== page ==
Tell the Mothers We’re Ready
Her room’s sunny and warm, pleasant.
Outside: -10 degrees.
Ma’s wearing a blouse I bought her for Mother’s Day. Blue and lavender, with tiny violets, her favorite. A brownish stain on the neckline, which I ignore. Also, a thick, woolen sweater and a heavy blanket over her lap.
You look nice today, ma.
I tidy up, always do. I fluff her pillows, tuck in the sheets.
Not too tight. Cramps my toes.
They’re mean to me.
Who is, ma?
Them. The ones who come and go.
Always mixing up my pills. Every night instead of the red ones, they give me the blue ones.
You’re supposed to take the blue ones at night.
They never listen.
I bend over to pick up a used tissue. Standing up, I look outside her window at the plastic bird feeder. It’s always full. I’ve asked her before who fills it. Once, she told me the Confederate boy. Another time, Your mother. When I said, You, ma? she waved her hand, shook her curly gray head, disgusted.
How was breakfast?
She slouches, sighs.
Coffee’s brown water. Eggs are runny.
Her arms are thinner than ever. Some of the delicate limbs on her beloved birch tree are thicker. She doesn’t bother watching the birds, but that birch outside her window is her friend.
I watch the birds for a few seconds. Big, fat black birds. They scavenge seed on the snowy ground, while sparrows and finches bump each other off the feeder’s narrow edge. The black birds are so big and fat, it’s as if they’ve exploded into dark balls. I read somewhere they fluff their feathers to trap heat and slow their metabolism to conserve energy.
I push her wheelchair over to the window.
I didn’t sleep. I’m tired.
Every morning, in my car, I stare at the road between here and there. I stay in my lane. Double yellow lines: do not pass. Do not collect money, do not go. Follow the road.
I sit on the edge of her bed, wrinkling the coverlet I’ve just straightened, take her hand in mine, look at her brown spots. If we could connect them, I wonder, might we find our way? We used to joke how one looked like the state of Ohio, another like Texas. Her eyes are milky blue.
Your mother stopped by last night.
I told her she needs new shoes. They squeak.
I feel my hips and thighs spilling over the edge. She doesn’t eat, but I do. She always joked that when she was pregnant with me she ate for three: her, me and her mother, who kept telling her she needed to eat. I must be like those black birds, I think, fluffing myself to slow my metabolism, conserve energy. Because this is nothing. I know that once she flies off and leaves me, I’ll want to take off after her. I’ll hit that damn window over and over trying to follow.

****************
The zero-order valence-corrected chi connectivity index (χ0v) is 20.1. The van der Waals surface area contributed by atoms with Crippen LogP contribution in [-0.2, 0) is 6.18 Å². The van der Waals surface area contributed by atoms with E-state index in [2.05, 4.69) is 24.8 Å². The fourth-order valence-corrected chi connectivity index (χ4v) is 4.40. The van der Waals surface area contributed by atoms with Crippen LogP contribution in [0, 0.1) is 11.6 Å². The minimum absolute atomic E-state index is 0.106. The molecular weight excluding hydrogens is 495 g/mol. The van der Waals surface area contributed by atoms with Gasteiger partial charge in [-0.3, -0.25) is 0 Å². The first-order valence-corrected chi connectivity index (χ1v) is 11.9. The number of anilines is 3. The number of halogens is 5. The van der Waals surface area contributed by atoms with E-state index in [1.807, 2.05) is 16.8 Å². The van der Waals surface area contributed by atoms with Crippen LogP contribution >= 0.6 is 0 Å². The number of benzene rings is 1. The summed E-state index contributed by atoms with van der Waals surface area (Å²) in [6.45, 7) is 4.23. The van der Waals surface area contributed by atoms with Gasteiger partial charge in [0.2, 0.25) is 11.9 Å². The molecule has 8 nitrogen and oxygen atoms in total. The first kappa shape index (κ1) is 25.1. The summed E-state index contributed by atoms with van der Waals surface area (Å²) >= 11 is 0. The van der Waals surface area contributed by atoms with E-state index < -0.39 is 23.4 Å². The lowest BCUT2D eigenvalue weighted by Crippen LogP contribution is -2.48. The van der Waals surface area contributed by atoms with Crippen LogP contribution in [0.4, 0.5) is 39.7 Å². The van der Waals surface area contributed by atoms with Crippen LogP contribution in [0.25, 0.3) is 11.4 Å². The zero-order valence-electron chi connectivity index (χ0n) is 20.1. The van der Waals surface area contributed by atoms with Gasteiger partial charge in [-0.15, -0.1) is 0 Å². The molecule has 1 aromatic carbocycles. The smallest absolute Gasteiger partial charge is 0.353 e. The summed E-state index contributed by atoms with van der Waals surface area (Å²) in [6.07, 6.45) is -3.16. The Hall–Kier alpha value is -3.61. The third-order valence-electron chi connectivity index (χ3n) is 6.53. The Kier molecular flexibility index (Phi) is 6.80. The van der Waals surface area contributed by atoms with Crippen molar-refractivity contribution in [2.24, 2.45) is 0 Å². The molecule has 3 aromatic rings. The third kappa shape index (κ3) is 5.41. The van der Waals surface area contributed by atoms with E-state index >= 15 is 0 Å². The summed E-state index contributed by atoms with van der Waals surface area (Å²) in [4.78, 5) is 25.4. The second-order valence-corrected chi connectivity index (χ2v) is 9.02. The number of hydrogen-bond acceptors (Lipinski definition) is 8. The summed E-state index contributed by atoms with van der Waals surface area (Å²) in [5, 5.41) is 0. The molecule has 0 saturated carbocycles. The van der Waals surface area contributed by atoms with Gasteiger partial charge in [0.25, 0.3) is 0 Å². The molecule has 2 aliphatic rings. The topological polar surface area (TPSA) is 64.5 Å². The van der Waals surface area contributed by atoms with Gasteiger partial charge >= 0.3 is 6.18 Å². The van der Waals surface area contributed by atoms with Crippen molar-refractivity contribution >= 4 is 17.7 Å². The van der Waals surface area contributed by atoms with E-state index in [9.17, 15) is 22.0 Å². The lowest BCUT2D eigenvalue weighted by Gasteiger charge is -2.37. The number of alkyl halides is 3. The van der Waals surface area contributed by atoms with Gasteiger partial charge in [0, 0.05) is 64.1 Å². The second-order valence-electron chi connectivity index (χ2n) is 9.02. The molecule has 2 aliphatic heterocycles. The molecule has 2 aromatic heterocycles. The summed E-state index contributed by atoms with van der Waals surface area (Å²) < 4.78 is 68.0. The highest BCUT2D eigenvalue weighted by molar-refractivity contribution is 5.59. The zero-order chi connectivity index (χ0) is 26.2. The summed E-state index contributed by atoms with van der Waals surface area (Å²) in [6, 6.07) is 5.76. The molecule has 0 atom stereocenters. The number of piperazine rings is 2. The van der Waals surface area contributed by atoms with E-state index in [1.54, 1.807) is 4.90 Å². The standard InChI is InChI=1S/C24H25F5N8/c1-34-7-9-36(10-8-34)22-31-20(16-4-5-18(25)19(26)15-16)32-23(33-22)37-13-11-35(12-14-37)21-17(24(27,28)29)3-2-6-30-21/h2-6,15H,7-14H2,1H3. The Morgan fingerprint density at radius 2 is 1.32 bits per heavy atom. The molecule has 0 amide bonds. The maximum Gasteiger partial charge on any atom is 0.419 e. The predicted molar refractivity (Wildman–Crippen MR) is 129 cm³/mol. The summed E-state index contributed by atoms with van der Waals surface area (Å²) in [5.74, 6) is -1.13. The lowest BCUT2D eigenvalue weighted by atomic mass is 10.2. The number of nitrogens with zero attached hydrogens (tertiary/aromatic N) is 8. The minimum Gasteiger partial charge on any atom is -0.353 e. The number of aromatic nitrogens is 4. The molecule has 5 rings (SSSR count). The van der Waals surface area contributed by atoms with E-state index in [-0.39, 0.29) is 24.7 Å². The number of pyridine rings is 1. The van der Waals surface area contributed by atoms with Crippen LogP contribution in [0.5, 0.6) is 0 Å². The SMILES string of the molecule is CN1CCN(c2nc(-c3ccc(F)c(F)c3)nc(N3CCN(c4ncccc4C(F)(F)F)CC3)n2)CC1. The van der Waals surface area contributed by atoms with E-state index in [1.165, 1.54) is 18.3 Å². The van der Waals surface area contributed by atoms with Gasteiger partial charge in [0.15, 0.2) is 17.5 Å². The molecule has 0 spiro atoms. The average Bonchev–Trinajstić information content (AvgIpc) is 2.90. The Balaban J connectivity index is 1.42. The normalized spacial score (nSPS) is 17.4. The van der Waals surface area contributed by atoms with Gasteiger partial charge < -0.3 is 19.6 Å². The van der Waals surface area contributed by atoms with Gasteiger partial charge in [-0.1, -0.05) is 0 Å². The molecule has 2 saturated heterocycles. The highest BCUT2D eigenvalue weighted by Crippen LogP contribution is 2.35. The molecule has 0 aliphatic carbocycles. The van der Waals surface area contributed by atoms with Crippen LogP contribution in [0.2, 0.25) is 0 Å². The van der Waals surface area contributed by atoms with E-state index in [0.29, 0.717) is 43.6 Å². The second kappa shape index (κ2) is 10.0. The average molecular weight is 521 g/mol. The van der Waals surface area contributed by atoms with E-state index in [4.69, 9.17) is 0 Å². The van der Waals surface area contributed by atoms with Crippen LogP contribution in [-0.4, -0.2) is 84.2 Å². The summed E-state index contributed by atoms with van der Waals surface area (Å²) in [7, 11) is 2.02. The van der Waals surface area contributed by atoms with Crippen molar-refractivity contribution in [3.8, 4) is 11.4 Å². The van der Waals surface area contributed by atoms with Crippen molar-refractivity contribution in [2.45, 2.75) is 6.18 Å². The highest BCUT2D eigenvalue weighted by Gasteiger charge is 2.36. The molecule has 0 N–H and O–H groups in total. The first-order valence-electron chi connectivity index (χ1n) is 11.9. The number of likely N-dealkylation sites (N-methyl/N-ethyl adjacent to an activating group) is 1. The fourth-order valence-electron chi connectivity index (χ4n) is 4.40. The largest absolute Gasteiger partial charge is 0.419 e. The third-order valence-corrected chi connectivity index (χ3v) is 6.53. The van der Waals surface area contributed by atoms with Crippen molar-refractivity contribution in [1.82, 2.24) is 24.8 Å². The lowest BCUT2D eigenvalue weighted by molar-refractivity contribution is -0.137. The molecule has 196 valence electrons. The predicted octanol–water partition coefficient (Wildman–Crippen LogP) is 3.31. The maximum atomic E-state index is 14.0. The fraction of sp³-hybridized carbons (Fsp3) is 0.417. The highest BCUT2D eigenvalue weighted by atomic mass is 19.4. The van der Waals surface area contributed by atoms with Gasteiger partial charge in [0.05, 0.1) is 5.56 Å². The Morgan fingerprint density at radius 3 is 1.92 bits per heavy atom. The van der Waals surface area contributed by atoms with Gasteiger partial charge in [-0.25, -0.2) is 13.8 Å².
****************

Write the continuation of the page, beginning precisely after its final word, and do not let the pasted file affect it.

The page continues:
You know the women in the social hall, ma?
No, not really.
There’s Bertha, and Jeanne, and Camilla, but I only know their names. They don’t even know themselves. Only Jeanne’s children come to visit. Last week, I gave Bertha and Camilla the rest of Ma’s candy. They gobbled it like the squirrels outside this window.
I was a mother once myself, you know.
You still are.
Look at that bird out there.
It must be a mother.
Why’s that, ma?
I don’t know. Don’t remember. Tell the mothers we’re ready.
And where might she go? She closes her eyes, lets her head drop to her chest. Napping, she looks like a gnarled tree branch. I sit and wait, watch the birds hunker down beside each other in the snow, fat black balls facing the sun. Where do they go when night falls? How do they make it? Maybe the one she calls my mother would know.
DS Levy has had work published in Little Fiction, MoonPark Review, Parhelion Literary Magazine, Cotton Xenomorph, the Alaska Quarterly Review, Columbia, Brevity, and others. Her collection of flash fiction, A Binary Heart, was published in 2017 by Finishing Line Press. On Twitter @DSLevy1